Piazza del Campidoglio: Capitoline Hill cordonata leading from Via del Teatro di Marcello to Piazza del Campidoglio and the Palazzo Senatorio
Michelangelo devised a monumental wide ramped stair (the cordonata), gradually ascending the hill to reach the high piazza, so that the Campidoglio resolutely turned its back on the Roman Forum that it had once commanded. It was built to be wide enough for horse riders to ascend the hill without dismounting.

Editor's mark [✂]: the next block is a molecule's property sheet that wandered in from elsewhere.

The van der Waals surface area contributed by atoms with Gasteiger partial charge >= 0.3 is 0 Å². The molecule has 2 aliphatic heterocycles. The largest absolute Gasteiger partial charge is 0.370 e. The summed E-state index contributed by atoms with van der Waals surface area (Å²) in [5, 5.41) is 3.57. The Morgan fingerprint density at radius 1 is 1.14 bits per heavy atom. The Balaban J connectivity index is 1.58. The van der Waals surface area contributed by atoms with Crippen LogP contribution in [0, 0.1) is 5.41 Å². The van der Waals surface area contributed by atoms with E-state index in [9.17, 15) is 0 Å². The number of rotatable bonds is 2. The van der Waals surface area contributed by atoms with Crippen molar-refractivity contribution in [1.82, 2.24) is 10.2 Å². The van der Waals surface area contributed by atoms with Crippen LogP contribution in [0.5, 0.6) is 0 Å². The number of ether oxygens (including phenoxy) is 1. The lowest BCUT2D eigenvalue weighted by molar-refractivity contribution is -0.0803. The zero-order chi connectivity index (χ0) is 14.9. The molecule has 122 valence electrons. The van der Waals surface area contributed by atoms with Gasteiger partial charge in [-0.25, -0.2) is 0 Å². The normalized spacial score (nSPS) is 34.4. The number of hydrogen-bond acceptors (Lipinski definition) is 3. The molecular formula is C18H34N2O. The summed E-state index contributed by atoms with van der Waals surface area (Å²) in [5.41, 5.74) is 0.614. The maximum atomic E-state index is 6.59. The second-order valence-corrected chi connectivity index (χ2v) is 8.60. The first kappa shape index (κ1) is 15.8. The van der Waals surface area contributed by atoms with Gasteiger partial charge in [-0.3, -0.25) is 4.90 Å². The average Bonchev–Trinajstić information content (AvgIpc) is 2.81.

A few years after he arrived in Rome, Pope Paul III (Farnese) decided to reshape the Capitoline Hill into a monumental civic piazza; Michelangelo designed the project and his Piazza del Campidoglio is one of the most significant contributions ever made in the history of urban planning. The hill's importance as a sacred site in antiquity had been largely forgotten due to its medieval transformation into the seat of the secular government and headquarters for the Roman guilds, and it was in forlorn condition when Michelangelo took charge of reorganizing it as a dynamic new center of Roman political life. The project went forward in slow stages with many interruptions; little was built before his death in 1564. It was begun in 1538 and was not completed until the seventeenth century, but Michelangelo's original design is preserved in engravings from the 1560s by Étienne Dupérac. pp.313-314 Della Porta added the central window of Il Palazzo Nuovo.